The IMF said it expects the global economy to grow by 3.8% next year, down from its July forecast of 4%, though still better than this year’s estimated pace of 3.3%. The IMF marked down prospects in the eurozone’s three largest economies, Germany, France and Italy, which the fund says is headed into its third consecutive year of recession. It also sees disappointing output in Japan and a lower growth trajectory for several major developing economies, including Brazil and Russia. Those setbacks more than offset signs of a strengthening recovery in the U.S., the world’s largest economy, as well as small gains in Spain, Canada and Mexico.

Former FTC big jumps on board Herbalife (NYP)
Pamela Jones Harbour, an FTC commissioner from 2003 to 2010, joined Herbalife Monday in a newly created role of senior vice president, global member compliance and privacy.

Cops Mistake Okra For Marijuana, Send The Big Guns To Man's House (AP)
A Georgia man says drug suppression officers mistook his okra plants for marijuana. Dwayne Perry of Cartersville tells WSB-TV that he was awakened by a helicopter flying low over his house Wednesday and then some heavily-armed deputies and a K-9 unit showed up at his door. They were from the Governor's Task Force for drug suppression and they were out looking for marijuana plants. What they had seen, apparently, were Perry's okra plants and a shrub at the end of his house. Perry says the officers ended up apologizing to him. Patrol Capt. Kermit Stokes says the plants did have characteristics similar to marijuana.

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Opening Bell: 04.25.13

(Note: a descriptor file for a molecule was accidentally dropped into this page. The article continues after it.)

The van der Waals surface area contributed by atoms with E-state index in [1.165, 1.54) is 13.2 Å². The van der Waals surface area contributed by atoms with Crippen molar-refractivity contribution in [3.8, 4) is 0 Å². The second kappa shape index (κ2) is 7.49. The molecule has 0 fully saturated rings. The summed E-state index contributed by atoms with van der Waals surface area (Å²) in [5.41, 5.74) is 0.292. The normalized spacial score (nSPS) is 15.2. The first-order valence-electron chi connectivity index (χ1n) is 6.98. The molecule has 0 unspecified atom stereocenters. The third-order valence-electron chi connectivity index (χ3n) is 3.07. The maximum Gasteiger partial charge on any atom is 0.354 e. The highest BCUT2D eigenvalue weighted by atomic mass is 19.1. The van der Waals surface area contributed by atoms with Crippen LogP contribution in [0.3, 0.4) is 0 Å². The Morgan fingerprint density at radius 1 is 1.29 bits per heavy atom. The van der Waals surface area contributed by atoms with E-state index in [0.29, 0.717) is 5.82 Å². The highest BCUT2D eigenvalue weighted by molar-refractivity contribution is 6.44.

Apple Readies Its First Bond Offering (WSJ) Apple's announcement Tuesday that it plans to borrow for the first time could be as well received as its smartphone launches. Investors are desperate to take cash off the sidelines, even on high-quality securities that will yield relatively little. Despite its huge cash stockpile, Apple plans to issue debt to help fund dividend payments and stock buybacks in part because much of its cash is overseas. Raising money in the debt market would help Apple avoid the big tax bill that would come from bringing the cash back to the U.S. "We would likely buy the deal," said Matt Brill, a portfolio manager overseeing $40 billion of investment-grade bondholdings at ING Investment Management. Twitter Said To Bolster Security After AP Hack (Bloomberg) Two-step authentication will be introduced to make it harder for outsiders to gain access to an account, said the person, who declined to be identified because the information isn’t public. In addition to a password, the security measure usually requires a code sent as a text message to a user’s mobile phone, or generated on a device or software. Twitter’s defense against hacks involving the theft of passwords came under scrutiny this week after a hacker sent a false post about explosions at the White House, triggering a drop in the Standard & Poor’s 500 Index that wiped out $136 billion in market value. The attack came the same month the U.S. Securities and Exchange Commission said companies can use social-media sites to share market-sensitive news. It also threatened to complicate efforts by Chief Executive Officer Dick Costolo to establish the service as a viable business ahead of a possible initial public offering. Hoax Won't Deter Tweeting (WSJ) The Twitter hoax won't affect the company's disclosure plans or those of companies like Dell and Exxon Mobil, which have indicated they will use social media to communicate corporate news, according to company officials...Banks say they consider sites like Twitter an increasingly important news source and expect them to become essential outlets given the SEC's recent blessing of social media as a way for companies to disclose market-moving information. Virgin America Wants Fliers to 'Get Lucky' at 35,000 Feet (CNBC) The carrier on Monday introduced a cheeky new seat-to-seat ordering system. Without the assistance of an attendant, you can discreetly order a drink, snack or meal delivered to a fellow passenger onboard your flight. Your flirting begins on the airline's touch-screen personal entertainment system, located on the back of headrests. Call up the flight's digital seat map and send a cocktail, snack or meal to a fellow traveler onboard. After selecting items and paying with a credit card, a flight attendant delivers the goodies directly to the passenger's seat. After the delivery, you can follow up and chat with your object of affection with Virgin America's existing seat-to-seat chat platform via its Red in-flight entertainment system. The chat platform allows travelers to send text messages to other fliers. "I'm not a betting man, but I say your chance of deplaning with a plus-one are at least 50 percent," Branson said in the Get Lucky on Virgin America video posted on the airline's Facebook page. PIMCO's Rising Stars Pull In Money For Future After Gross (Bloomberg) Pacific Investment Management Co. is becoming less dependent on Bill Gross, preparing for an eventual future without the world’s best-known bond investor and adding pressure on its rising stars to live up to his legacy. Gross is overseeing a smaller share of Pimco’s mutual-fund assets and pulling in less of its cash. His $289 billion Pimco Total Return Fund got 19 percent of Pimco’s new mutual-fund deposits in the two years ended March 31, down from 42 percent in the prior period and 79 percent before that, Morningstar estimates. The portion of mutual-fund assets run by Gross fell to 63 percent as of March 31 from 84 percent a decade ago. ECB Says Ditching Austerity Would Not Help Euro Zone (Reuters) European Central Bank Vice-President Vitor Constancio said that seeking to stimulate economies by stopping measures aimed at cutting government debt could merely increase countries' borrowing costs rather than triggering growth. Deutsche Bank can't shake L.A. claims over foreclosure blight (Reuters) A judge has denied Deutsche Bank AG's bid to dismiss a lawsuit by the city of Los Angeles accusing it of letting hundreds of foreclosed properties fall into disrepair and illegally evicting low-income tenants, a representative for the city's attorney said on Wednesday. Los Angeles Superior Court Judge Elihu Berle allowed the 2011 civil enforcement action to proceed, according to the city attorney's office. The ruling was made during an April 8 hearing and a written decision was issued late on Tuesday, the city said. Traders Bet On A Sugar Rush (WSJ) Even as prices plumb nearly three-year lows, investors are betting that they will drop even more. Positions that profit when sugar prices fall hit an all-time high of 212,419 contracts—worth about $4.5 billion—on April 9. The number of these "short" contracts held by investors is up 65% from the start of the year. The wager is that Brazil, the world's biggest sugar producer, will report a record crop this year, leading to a huge global surplus. The harvest began in early April, and the weather has been ideal—dry and sunny. If growers' luck holds, prices could keep falling into late summer, when the total size of the crop begins to take shape, analysts say. 'The Rent is Too Damn High' guy is running for mayor, has an anthem to prove it (NYP, AnimalNY) McMillan has thrown his hat into the ring for the 2013 New York City mayoral race with a musicalanthem and accompanying YouTube video. "Jimmy McMillan, the political candidate whose slogan represents the one issue that all New Yorkers can agree on–that the rent is too damn high–is running for mayor," says Animal New York in the introduction to the video. "It's been two long years since I been on the scene, now I'm back in the game looking mean and lean," McMillan sings in the video. "The race may be different but the message is the same, R.I.T.D.H. is going to change the game!" "My mustache and haircut are too damn fly!"